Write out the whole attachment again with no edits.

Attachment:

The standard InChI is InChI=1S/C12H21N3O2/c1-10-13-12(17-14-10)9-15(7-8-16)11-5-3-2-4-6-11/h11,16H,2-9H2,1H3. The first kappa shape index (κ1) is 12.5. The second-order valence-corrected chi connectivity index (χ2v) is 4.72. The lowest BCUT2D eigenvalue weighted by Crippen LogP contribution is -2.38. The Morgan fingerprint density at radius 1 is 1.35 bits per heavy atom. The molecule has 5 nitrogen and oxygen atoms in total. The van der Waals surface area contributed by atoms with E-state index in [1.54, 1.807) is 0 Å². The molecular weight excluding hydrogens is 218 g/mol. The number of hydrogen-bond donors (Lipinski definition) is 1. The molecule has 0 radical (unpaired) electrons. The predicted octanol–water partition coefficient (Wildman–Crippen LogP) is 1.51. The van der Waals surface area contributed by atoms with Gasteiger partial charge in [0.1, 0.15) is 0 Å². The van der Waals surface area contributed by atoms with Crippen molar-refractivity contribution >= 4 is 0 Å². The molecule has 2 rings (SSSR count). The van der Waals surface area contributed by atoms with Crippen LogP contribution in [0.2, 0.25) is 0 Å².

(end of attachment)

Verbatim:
The standard InChI is InChI=1S/C12H21N3O2/c1-10-13-12(17-14-10)9-15(7-8-16)11-5-3-2-4-6-11/h11,16H,2-9H2,1H3. The first kappa shape index (κ1) is 12.5. The second-order valence-corrected chi connectivity index (χ2v) is 4.72. The lowest BCUT2D eigenvalue weighted by Crippen LogP contribution is -2.38. The Morgan fingerprint density at radius 1 is 1.35 bits per heavy atom. The molecule has 5 nitrogen and oxygen atoms in total. The van der Waals surface area contributed by atoms with E-state index in [1.54, 1.807) is 0 Å². The molecular weight excluding hydrogens is 218 g/mol. The number of hydrogen-bond donors (Lipinski definition) is 1. The molecule has 0 radical (unpaired) electrons. The predicted octanol–water partition coefficient (Wildman–Crippen LogP) is 1.51. The van der Waals surface area contributed by atoms with Gasteiger partial charge in [0.1, 0.15) is 0 Å². The van der Waals surface area contributed by atoms with Crippen molar-refractivity contribution >= 4 is 0 Å². The molecule has 2 rings (SSSR count). The van der Waals surface area contributed by atoms with Crippen LogP contribution in [0.2, 0.25) is 0 Å².